Most common scalp problems seen by a trichologist are:
Dandruff (called Pityriasis capitis or Pityriasis simplex). The yeast Malassezia ovalis has a major role in triggering the condition. Usually characterized by diffuse loose white flaking.
Seborrheic dermatitis is a common skin disorder that mainly affects the scalp, eyebrows, sides of the nose, and behind the ears. Usually characterized by yellow flaking and some skin redness (erythema).
Psoriasis on the scalp is a bright pink, very inflamed skin covered in thick silvery scales. Usually characterized by severe itching (pruritus) and bleeding when scratched.
Qu. What causes dandruff?
˜The cause of dandruff is not fully understood; however, it is thought that the yeast Malassezia ovalis, which is naturally found on the skin, has a major role in triggering the condition in some people. You may have dandruff if you have small white or grey scales on your scalp which, when they become loose, can be seen on the hair shaft or on the collar and shoulders. Sometimes the flakes can become greasy from scalp oil giving them a yellowish color. Dandruff often begins at puberty and continues through adulthood. It usually becomes more severe at about 20 years of age and becomes less frequent after 50. Some researchers believe diet, stress, and climatic changes can influence the severity of a dandruff condition.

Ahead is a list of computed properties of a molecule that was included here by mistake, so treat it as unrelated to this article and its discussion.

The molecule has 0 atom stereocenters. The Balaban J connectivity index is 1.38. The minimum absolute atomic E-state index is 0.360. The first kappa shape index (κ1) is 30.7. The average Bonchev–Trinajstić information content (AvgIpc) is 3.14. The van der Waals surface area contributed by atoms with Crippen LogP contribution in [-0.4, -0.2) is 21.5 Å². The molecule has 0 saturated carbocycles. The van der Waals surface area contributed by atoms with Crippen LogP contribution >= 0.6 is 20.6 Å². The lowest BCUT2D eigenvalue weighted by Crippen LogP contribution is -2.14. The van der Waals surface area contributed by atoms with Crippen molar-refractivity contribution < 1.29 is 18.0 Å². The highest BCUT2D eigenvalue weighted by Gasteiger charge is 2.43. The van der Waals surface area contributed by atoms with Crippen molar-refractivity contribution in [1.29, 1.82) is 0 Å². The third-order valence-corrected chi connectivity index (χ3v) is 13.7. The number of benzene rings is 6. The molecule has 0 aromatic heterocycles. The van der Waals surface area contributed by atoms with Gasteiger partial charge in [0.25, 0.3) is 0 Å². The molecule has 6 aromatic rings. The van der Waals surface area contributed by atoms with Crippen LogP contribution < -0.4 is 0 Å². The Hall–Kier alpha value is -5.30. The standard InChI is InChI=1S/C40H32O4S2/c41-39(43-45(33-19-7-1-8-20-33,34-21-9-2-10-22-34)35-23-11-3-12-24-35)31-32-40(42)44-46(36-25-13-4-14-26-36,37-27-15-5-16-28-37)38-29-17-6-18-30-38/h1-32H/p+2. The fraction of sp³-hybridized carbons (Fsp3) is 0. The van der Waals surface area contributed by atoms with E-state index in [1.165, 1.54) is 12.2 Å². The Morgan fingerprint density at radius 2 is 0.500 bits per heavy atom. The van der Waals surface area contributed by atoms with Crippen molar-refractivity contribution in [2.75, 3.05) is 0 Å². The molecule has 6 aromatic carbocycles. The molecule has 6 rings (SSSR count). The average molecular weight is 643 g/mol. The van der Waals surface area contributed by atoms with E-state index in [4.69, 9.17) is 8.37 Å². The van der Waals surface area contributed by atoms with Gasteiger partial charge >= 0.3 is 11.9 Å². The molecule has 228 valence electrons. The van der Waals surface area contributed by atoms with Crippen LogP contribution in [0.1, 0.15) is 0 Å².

Qu. Can I catch dandruff from my friend’s brush?
No. Dandruff is not contagious. However, its best to keep your brushes and combs as clean as possible for normal hygienic reasons. They should be washed approximately once a week in mild soapy water.
Qu. I have psoriasis on my scalp, will this cause my hair to fall out?
Psoriasis is a disorder of the skin which frequently involves the scalp (it can also occur on other parts of the body). Although severe hair loss rarely occurs with psoriasis, some increased shedding of the hair and some reduction in hair density can occur. Psoriasis is often treated with corticosteroid creams and, in severe cases, with ultraviolet light treatments.
Qu. Why does my scalp gets very oily?
Oil (known as sebum) often leads to greasy, limp, unmanageable hair. The amount of oil that your scalp produces can depend on many things, including diet, stress, hormonal changes, genetic factors, age, etc. For example, teenagers who are noticing more acne often also complain of oilier hair. Men and women with genetic hair loss may also complain of extra scalp greasiness. Increased hair washing with shampoo may help.